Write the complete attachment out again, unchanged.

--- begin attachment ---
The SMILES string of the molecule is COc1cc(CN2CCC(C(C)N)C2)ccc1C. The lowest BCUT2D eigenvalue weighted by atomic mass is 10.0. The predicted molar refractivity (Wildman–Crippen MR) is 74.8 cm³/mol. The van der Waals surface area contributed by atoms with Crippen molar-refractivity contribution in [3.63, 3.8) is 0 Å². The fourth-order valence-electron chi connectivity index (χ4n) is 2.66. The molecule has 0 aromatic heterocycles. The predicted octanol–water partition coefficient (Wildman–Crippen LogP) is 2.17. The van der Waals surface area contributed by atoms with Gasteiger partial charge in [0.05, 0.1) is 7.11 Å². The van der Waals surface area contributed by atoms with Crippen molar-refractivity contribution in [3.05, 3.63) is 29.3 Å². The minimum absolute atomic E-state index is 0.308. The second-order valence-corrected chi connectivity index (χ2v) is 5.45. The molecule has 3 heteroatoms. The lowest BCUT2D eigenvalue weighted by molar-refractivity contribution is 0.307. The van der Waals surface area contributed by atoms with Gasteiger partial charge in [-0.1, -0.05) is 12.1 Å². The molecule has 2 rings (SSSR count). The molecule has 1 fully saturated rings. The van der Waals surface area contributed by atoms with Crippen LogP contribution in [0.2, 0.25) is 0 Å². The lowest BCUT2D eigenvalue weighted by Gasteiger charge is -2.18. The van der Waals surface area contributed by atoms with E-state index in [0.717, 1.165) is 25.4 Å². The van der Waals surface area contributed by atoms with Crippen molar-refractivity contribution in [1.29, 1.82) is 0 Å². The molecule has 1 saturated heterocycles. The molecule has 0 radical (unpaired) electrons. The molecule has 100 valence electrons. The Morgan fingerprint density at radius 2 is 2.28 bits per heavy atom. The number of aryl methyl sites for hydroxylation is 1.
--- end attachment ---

The SMILES string of the molecule is COc1cc(CN2CCC(C(C)N)C2)ccc1C. The lowest BCUT2D eigenvalue weighted by atomic mass is 10.0. The predicted molar refractivity (Wildman–Crippen MR) is 74.8 cm³/mol. The van der Waals surface area contributed by atoms with Crippen molar-refractivity contribution in [3.63, 3.8) is 0 Å². The fourth-order valence-electron chi connectivity index (χ4n) is 2.66. The molecule has 0 aromatic heterocycles. The predicted octanol–water partition coefficient (Wildman–Crippen LogP) is 2.17. The van der Waals surface area contributed by atoms with Gasteiger partial charge in [0.05, 0.1) is 7.11 Å². The van der Waals surface area contributed by atoms with Crippen molar-refractivity contribution in [3.05, 3.63) is 29.3 Å². The minimum absolute atomic E-state index is 0.308. The second-order valence-corrected chi connectivity index (χ2v) is 5.45. The molecule has 3 heteroatoms. The lowest BCUT2D eigenvalue weighted by molar-refractivity contribution is 0.307. The van der Waals surface area contributed by atoms with Gasteiger partial charge in [-0.1, -0.05) is 12.1 Å². The molecule has 2 rings (SSSR count). The molecule has 1 fully saturated rings. The van der Waals surface area contributed by atoms with Crippen LogP contribution in [0.2, 0.25) is 0 Å². The lowest BCUT2D eigenvalue weighted by Gasteiger charge is -2.18. The van der Waals surface area contributed by atoms with E-state index in [0.717, 1.165) is 25.4 Å². The van der Waals surface area contributed by atoms with Crippen molar-refractivity contribution in [1.29, 1.82) is 0 Å². The molecule has 1 saturated heterocycles. The molecule has 0 radical (unpaired) electrons. The molecule has 100 valence electrons. The Morgan fingerprint density at radius 2 is 2.28 bits per heavy atom. The number of aryl methyl sites for hydroxylation is 1.